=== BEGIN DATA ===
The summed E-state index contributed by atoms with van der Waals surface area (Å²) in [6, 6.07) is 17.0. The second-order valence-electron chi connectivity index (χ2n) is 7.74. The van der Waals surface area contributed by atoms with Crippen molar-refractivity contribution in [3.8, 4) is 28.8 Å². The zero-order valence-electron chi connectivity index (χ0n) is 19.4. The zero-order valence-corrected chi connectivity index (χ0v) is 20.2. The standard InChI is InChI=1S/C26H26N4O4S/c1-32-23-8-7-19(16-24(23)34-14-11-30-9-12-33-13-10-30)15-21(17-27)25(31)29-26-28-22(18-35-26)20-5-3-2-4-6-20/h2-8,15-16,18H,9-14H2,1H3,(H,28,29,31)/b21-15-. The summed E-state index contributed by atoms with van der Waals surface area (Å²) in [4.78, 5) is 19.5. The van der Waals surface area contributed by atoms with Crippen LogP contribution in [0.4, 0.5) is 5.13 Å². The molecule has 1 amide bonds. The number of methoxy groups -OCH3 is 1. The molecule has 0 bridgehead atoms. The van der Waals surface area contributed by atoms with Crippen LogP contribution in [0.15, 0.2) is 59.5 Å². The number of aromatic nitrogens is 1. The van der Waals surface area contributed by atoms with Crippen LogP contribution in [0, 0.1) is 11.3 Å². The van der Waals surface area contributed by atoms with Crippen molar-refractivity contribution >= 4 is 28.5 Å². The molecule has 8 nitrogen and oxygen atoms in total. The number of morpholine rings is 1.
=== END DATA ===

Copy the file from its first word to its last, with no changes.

The summed E-state index contributed by atoms with van der Waals surface area (Å²) in [6, 6.07) is 17.0. The second-order valence-electron chi connectivity index (χ2n) is 7.74. The van der Waals surface area contributed by atoms with Crippen molar-refractivity contribution in [3.8, 4) is 28.8 Å². The zero-order valence-electron chi connectivity index (χ0n) is 19.4. The zero-order valence-corrected chi connectivity index (χ0v) is 20.2. The standard InChI is InChI=1S/C26H26N4O4S/c1-32-23-8-7-19(16-24(23)34-14-11-30-9-12-33-13-10-30)15-21(17-27)25(31)29-26-28-22(18-35-26)20-5-3-2-4-6-20/h2-8,15-16,18H,9-14H2,1H3,(H,28,29,31)/b21-15-. The summed E-state index contributed by atoms with van der Waals surface area (Å²) in [4.78, 5) is 19.5. The van der Waals surface area contributed by atoms with Crippen LogP contribution in [0.4, 0.5) is 5.13 Å². The molecule has 1 amide bonds. The number of methoxy groups -OCH3 is 1. The molecule has 0 bridgehead atoms. The van der Waals surface area contributed by atoms with Crippen LogP contribution in [0.15, 0.2) is 59.5 Å². The number of aromatic nitrogens is 1. The van der Waals surface area contributed by atoms with Crippen LogP contribution in [0, 0.1) is 11.3 Å². The van der Waals surface area contributed by atoms with Crippen molar-refractivity contribution >= 4 is 28.5 Å². The molecule has 8 nitrogen and oxygen atoms in total. The number of morpholine rings is 1.